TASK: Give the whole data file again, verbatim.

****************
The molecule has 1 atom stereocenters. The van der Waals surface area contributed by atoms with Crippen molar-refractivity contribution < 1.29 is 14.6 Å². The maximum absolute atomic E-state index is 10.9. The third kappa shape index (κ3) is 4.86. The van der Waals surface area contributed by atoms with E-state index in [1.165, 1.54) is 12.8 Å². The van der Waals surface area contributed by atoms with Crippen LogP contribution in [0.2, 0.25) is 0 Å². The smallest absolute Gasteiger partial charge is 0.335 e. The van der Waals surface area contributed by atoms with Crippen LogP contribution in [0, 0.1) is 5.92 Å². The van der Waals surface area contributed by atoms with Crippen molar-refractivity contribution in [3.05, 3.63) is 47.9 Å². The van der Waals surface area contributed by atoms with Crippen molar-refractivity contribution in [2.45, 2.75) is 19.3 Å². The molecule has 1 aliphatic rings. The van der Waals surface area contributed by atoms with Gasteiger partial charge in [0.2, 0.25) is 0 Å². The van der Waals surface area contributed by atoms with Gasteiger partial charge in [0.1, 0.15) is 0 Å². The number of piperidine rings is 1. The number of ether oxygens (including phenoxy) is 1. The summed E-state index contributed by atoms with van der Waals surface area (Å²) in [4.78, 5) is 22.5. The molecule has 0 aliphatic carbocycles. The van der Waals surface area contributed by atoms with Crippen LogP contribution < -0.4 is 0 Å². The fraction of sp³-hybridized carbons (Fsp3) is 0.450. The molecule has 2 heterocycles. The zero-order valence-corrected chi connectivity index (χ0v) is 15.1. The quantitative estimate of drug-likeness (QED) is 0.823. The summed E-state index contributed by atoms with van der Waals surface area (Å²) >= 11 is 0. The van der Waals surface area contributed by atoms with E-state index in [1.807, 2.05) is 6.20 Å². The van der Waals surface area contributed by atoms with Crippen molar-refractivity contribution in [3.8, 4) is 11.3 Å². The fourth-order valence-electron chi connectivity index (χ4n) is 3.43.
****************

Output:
The molecule has 1 atom stereocenters. The van der Waals surface area contributed by atoms with Crippen molar-refractivity contribution < 1.29 is 14.6 Å². The maximum absolute atomic E-state index is 10.9. The third kappa shape index (κ3) is 4.86. The van der Waals surface area contributed by atoms with E-state index in [1.165, 1.54) is 12.8 Å². The van der Waals surface area contributed by atoms with Crippen LogP contribution in [0.2, 0.25) is 0 Å². The smallest absolute Gasteiger partial charge is 0.335 e. The van der Waals surface area contributed by atoms with Crippen LogP contribution in [0, 0.1) is 5.92 Å². The van der Waals surface area contributed by atoms with Crippen molar-refractivity contribution in [3.05, 3.63) is 47.9 Å². The van der Waals surface area contributed by atoms with Crippen molar-refractivity contribution in [2.45, 2.75) is 19.3 Å². The molecule has 1 aliphatic rings. The van der Waals surface area contributed by atoms with Gasteiger partial charge in [0.2, 0.25) is 0 Å². The van der Waals surface area contributed by atoms with Gasteiger partial charge in [0.1, 0.15) is 0 Å². The number of piperidine rings is 1. The number of ether oxygens (including phenoxy) is 1. The summed E-state index contributed by atoms with van der Waals surface area (Å²) in [4.78, 5) is 22.5. The molecule has 0 aliphatic carbocycles. The van der Waals surface area contributed by atoms with Crippen LogP contribution < -0.4 is 0 Å². The fraction of sp³-hybridized carbons (Fsp3) is 0.450. The molecule has 2 heterocycles. The zero-order valence-corrected chi connectivity index (χ0v) is 15.1. The quantitative estimate of drug-likeness (QED) is 0.823. The summed E-state index contributed by atoms with van der Waals surface area (Å²) >= 11 is 0. The van der Waals surface area contributed by atoms with E-state index in [1.807, 2.05) is 6.20 Å². The van der Waals surface area contributed by atoms with Crippen molar-refractivity contribution in [3.8, 4) is 11.3 Å². The fourth-order valence-electron chi connectivity index (χ4n) is 3.43.